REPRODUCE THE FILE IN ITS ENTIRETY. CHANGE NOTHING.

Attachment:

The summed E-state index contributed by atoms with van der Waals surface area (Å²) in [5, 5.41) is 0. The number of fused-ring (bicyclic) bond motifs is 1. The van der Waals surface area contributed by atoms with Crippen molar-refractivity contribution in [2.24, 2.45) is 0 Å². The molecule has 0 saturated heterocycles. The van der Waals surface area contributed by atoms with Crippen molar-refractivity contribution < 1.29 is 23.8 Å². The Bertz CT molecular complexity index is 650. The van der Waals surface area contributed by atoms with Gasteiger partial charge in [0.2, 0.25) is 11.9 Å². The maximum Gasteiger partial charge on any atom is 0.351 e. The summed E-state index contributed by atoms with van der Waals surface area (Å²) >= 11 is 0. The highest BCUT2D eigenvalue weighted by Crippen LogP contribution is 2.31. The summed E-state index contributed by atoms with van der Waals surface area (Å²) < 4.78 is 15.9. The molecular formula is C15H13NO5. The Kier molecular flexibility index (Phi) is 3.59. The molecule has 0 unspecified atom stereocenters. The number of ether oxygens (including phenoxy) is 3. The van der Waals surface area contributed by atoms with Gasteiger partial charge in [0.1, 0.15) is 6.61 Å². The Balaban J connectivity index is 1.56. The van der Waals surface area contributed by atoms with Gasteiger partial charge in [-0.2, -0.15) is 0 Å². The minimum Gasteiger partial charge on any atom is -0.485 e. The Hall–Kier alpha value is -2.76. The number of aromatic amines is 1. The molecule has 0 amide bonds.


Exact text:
The summed E-state index contributed by atoms with van der Waals surface area (Å²) in [5, 5.41) is 0. The number of fused-ring (bicyclic) bond motifs is 1. The van der Waals surface area contributed by atoms with Crippen molar-refractivity contribution in [2.24, 2.45) is 0 Å². The molecule has 0 saturated heterocycles. The van der Waals surface area contributed by atoms with Crippen molar-refractivity contribution < 1.29 is 23.8 Å². The Bertz CT molecular complexity index is 650. The van der Waals surface area contributed by atoms with Gasteiger partial charge in [0.2, 0.25) is 11.9 Å². The maximum Gasteiger partial charge on any atom is 0.351 e. The summed E-state index contributed by atoms with van der Waals surface area (Å²) >= 11 is 0. The highest BCUT2D eigenvalue weighted by Crippen LogP contribution is 2.31. The summed E-state index contributed by atoms with van der Waals surface area (Å²) < 4.78 is 15.9. The molecular formula is C15H13NO5. The Kier molecular flexibility index (Phi) is 3.59. The molecule has 0 unspecified atom stereocenters. The number of ether oxygens (including phenoxy) is 3. The van der Waals surface area contributed by atoms with Gasteiger partial charge in [0.1, 0.15) is 6.61 Å². The Balaban J connectivity index is 1.56. The van der Waals surface area contributed by atoms with Gasteiger partial charge in [-0.2, -0.15) is 0 Å². The minimum Gasteiger partial charge on any atom is -0.485 e. The Hall–Kier alpha value is -2.76. The number of aromatic amines is 1. The molecule has 0 amide bonds.